The recent spike in wage theft cases in Florida has been a frequent topic on this employment law blog. Of course, one of the most common methods of wage theft is failing to pay workers properly for overtime hours. Under the Fair Labor Standards Act, employers must pay non-exempt workers time and one half for all hours worked in excess of 40 in a week.
A Florida-based company has recently been accused of avoiding paying overtime to its workers in the Midwest by having them use 'ghost timecards.' The employees, who cleaned retail stores, would list 40 hours on their own timecards and list their additional hours on a second timecard under another name. On payday, employees would receive a check that corresponded to their timecard and another that corresponded to the 'ghost timecard,' which was paid at straight time rather than overtime.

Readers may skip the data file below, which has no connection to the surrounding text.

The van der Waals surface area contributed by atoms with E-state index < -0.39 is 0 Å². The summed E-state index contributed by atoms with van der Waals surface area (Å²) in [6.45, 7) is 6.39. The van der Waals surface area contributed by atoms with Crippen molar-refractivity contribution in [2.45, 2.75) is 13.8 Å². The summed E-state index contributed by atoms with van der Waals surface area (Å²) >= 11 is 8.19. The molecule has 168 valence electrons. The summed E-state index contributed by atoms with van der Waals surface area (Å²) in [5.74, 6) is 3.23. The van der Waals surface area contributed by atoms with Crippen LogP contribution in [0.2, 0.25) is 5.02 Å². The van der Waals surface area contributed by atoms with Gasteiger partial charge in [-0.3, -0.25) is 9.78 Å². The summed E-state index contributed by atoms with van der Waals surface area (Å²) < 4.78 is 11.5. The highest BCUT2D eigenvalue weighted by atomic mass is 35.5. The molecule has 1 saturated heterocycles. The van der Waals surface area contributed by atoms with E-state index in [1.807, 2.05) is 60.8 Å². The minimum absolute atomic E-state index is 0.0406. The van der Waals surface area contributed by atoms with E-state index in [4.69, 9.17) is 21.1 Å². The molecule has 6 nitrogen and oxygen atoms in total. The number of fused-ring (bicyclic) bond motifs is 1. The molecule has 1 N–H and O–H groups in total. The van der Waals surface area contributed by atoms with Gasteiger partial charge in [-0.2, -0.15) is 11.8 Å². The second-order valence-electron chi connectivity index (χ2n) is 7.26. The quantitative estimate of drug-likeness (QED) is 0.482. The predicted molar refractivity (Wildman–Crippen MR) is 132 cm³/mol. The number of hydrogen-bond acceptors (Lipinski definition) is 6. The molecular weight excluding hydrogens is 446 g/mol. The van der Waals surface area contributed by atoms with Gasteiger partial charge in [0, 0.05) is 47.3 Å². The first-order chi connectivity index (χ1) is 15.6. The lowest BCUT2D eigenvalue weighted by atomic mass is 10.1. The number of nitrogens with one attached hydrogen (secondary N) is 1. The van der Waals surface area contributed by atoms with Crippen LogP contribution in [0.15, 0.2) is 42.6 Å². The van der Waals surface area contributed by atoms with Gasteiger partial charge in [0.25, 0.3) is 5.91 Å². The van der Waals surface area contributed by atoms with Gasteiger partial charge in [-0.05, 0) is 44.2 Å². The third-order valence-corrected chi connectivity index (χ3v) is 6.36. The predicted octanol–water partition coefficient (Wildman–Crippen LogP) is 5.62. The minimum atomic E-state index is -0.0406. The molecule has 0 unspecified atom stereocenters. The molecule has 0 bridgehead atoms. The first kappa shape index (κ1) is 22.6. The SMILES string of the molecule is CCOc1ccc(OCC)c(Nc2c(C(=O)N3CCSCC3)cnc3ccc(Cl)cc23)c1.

So far, 12 workers have joined the class action federal civil lawsuit against the Tampa-based maintenance company and it remains unclear how many workers may still be eligible to join.
The company, which has been sued for FLSA violations several times in the past, has denied the allegations. The company has stated that it does not have a policy against overtime or a policy of utilizing 'ghost timecards.' It suggested that perhaps one manager inappropriately made the decision to advise workers to misreport their time.
The case is expected to head to mediation later this month, and if it cannot be resolved out of court it will then go to trial. This case is an example of the legal options available to South Florida workers who have been victims of wage theft.
Source: Businessweek, "Did Florida-based company avoid paying overtime? A dozen Minnesota cleaners say yes," John Welbes, Nov. 5, 2012